Why you should consider membership in a political party #cdnpoli

Engagement in the political process in Canada means a lot of different things to a lot of different people. Being an engaged citizen usually means being informed of the issues of the day and knowing what each of the main federal political parties stand on these issues. On a more basic level being engaged means making an informed decision at the ballot box on election day.

If one wanted to take the next step and truly shape how or what government does in Canada, they should consider a membership in a political party. Membership in one of the major political parties in Canada comes with the following benefits:

  1. Ability to influence how the party is structured and how it operates: Most of the federal parties allow members to elect their national and sub-national leadership teams and the rules that the party must follow for selecting candidates/policies.
  2. Electing the local candidate: Most parties host open nominations for candidates in which case the local riding association will host a vote of the members in the riding to determine who will represent them in the next election.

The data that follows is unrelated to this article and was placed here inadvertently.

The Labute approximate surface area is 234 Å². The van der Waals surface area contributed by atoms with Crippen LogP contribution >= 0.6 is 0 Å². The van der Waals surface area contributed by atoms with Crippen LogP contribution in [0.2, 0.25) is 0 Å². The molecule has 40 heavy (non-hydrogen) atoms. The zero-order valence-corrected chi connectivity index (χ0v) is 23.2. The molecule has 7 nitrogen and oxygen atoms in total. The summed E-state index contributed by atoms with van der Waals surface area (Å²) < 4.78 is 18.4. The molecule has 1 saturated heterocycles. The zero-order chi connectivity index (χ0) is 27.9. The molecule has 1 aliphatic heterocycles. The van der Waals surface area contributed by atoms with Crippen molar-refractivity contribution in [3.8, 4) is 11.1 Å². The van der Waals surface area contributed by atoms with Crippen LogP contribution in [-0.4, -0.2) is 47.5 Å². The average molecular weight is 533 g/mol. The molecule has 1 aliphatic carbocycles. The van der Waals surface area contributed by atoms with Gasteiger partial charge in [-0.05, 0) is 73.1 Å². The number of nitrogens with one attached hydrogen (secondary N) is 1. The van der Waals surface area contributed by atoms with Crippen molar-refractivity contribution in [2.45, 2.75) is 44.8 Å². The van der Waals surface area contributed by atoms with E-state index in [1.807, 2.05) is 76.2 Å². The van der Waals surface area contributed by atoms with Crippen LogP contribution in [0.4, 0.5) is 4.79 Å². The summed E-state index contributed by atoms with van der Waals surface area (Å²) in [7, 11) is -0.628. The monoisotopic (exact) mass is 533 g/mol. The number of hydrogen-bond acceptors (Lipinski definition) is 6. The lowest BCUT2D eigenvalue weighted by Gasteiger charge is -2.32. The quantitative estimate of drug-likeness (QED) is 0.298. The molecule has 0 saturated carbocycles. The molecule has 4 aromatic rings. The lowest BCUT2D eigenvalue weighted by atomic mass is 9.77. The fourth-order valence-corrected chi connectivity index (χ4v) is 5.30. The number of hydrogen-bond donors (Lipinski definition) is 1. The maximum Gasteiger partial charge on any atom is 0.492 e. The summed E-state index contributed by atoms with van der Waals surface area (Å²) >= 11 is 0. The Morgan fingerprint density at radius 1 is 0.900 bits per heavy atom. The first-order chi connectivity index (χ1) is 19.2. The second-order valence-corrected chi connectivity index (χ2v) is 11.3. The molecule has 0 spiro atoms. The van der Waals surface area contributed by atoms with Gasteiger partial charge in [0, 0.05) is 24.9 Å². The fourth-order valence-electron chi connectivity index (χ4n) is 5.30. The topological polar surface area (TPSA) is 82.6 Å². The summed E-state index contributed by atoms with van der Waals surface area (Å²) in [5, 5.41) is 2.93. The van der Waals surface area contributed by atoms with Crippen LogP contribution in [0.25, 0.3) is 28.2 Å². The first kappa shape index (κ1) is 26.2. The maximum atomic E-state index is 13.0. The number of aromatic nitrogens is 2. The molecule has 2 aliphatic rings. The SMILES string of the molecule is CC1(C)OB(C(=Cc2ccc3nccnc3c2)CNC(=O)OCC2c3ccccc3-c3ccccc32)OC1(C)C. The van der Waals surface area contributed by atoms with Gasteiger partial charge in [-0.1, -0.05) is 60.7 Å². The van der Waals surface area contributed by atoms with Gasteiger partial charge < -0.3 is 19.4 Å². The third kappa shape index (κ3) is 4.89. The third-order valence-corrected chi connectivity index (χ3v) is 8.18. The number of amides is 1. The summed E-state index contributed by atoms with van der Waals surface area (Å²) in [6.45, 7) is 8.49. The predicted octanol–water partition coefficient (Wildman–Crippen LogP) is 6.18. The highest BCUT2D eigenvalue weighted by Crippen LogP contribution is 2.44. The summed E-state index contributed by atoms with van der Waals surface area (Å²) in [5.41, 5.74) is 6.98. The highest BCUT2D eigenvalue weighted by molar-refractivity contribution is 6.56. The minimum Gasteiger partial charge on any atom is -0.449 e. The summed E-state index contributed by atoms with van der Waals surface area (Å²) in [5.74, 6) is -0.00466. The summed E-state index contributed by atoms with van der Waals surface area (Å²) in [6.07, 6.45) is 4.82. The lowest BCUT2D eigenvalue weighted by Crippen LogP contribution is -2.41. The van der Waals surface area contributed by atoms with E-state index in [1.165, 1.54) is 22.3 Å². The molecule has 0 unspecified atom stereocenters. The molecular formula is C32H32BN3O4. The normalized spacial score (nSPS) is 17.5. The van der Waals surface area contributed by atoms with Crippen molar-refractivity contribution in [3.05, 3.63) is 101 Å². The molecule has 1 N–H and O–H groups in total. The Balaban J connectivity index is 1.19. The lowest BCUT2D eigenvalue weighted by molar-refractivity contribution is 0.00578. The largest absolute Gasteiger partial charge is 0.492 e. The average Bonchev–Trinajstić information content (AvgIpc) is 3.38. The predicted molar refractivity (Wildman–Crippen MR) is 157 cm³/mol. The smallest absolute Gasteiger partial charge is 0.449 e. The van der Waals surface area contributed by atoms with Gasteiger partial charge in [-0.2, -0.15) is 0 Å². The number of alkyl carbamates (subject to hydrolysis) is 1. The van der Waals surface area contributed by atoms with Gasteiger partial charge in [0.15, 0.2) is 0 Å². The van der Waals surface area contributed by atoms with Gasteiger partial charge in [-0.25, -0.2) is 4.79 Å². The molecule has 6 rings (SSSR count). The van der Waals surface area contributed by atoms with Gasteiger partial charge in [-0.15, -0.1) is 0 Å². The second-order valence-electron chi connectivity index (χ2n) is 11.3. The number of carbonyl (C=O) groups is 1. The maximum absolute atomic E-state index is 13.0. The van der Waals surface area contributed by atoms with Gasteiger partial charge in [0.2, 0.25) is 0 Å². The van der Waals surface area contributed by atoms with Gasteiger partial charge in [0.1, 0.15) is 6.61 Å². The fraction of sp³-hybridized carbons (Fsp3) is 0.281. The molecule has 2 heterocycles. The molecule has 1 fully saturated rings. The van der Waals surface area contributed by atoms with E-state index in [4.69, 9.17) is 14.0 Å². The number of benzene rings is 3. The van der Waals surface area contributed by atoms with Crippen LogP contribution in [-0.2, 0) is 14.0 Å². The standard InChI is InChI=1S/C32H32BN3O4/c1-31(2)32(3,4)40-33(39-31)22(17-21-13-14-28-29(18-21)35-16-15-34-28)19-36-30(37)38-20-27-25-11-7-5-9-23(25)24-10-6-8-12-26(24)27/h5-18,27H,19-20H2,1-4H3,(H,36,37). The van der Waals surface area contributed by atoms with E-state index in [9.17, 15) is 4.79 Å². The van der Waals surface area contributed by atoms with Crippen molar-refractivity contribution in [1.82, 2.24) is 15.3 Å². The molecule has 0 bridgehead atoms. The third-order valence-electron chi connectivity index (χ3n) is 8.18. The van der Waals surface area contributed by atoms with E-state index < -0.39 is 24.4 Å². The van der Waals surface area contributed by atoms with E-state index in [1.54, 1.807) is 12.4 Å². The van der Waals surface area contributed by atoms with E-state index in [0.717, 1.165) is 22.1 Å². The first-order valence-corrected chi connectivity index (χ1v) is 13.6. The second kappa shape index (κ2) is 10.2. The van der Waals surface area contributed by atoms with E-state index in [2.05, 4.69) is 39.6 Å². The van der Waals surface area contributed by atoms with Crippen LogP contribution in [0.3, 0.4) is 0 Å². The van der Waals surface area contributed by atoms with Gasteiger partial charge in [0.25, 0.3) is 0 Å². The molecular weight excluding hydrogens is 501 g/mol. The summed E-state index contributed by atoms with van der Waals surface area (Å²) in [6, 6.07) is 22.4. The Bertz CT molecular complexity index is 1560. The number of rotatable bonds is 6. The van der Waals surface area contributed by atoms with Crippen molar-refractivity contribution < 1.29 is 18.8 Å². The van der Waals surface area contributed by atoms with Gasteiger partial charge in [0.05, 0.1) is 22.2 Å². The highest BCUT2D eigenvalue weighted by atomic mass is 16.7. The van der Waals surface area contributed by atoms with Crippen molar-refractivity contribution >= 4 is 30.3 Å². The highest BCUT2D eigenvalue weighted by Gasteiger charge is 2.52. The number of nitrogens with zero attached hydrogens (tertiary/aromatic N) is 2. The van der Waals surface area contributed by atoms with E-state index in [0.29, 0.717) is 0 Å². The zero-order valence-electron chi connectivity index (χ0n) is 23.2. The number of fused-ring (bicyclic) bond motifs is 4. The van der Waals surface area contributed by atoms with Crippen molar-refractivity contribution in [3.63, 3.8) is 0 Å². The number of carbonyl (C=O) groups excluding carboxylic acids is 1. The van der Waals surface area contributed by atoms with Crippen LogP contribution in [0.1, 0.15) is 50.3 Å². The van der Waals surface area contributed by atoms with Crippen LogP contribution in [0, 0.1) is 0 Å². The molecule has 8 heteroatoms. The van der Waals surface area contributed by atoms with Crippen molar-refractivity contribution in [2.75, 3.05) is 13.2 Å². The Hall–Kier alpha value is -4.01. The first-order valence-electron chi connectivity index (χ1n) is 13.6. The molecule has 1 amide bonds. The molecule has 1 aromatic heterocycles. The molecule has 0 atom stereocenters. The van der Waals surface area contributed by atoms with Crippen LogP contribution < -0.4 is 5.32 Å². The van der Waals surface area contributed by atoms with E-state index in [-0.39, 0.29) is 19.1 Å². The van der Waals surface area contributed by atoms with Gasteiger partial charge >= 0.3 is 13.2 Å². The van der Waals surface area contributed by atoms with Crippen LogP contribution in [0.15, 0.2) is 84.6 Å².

3. Electing the leader of the party: Increasingly parties are moving from delegated conventions to a one-member, one-vote system for electing the party leader. Members now more than ever have a say on who is the leader of their party.
  4. Determining the party platform: Parties hold policy conventions in which members are encouraged to submit policy proposals which the membership can vote on. If a majority of members support the proposal, the party can adopt it as their official position.

Membership in a political party is fairly inexpensive. Most memberships cost $10-$20 a year. Also, contributions made to a political party are tax deductible.

When it works well, political parties can be a great expression of grassroots democracy, but not always. Look for a future post on why joining a political party may not be worth your time, and the other avenues that have supplanted it as means to advocate for policy change in Canada.


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